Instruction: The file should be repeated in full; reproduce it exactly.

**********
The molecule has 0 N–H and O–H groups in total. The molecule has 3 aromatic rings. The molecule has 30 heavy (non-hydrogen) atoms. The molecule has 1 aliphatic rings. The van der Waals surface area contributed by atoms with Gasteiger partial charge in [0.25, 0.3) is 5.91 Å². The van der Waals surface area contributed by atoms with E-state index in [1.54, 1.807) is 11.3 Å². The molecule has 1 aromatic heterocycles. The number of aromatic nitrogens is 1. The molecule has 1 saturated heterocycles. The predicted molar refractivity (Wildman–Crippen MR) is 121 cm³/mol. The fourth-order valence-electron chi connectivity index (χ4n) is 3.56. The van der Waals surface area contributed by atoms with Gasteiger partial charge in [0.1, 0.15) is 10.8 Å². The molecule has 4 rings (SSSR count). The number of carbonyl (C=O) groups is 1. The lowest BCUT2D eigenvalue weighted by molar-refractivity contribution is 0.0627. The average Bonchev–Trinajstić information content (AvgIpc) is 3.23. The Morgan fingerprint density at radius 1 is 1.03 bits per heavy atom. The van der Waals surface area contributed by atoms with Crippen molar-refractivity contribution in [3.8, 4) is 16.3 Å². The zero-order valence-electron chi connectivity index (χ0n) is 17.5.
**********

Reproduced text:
The molecule has 0 N–H and O–H groups in total. The molecule has 3 aromatic rings. The molecule has 30 heavy (non-hydrogen) atoms. The molecule has 1 aliphatic rings. The van der Waals surface area contributed by atoms with Gasteiger partial charge in [0.25, 0.3) is 5.91 Å². The van der Waals surface area contributed by atoms with E-state index in [1.54, 1.807) is 11.3 Å². The molecule has 1 aromatic heterocycles. The number of aromatic nitrogens is 1. The molecule has 1 saturated heterocycles. The predicted molar refractivity (Wildman–Crippen MR) is 121 cm³/mol. The fourth-order valence-electron chi connectivity index (χ4n) is 3.56. The van der Waals surface area contributed by atoms with Gasteiger partial charge in [0.1, 0.15) is 10.8 Å². The molecule has 4 rings (SSSR count). The number of carbonyl (C=O) groups is 1. The lowest BCUT2D eigenvalue weighted by molar-refractivity contribution is 0.0627. The average Bonchev–Trinajstić information content (AvgIpc) is 3.23. The Morgan fingerprint density at radius 1 is 1.03 bits per heavy atom. The van der Waals surface area contributed by atoms with Crippen molar-refractivity contribution in [3.8, 4) is 16.3 Å². The zero-order valence-electron chi connectivity index (χ0n) is 17.5.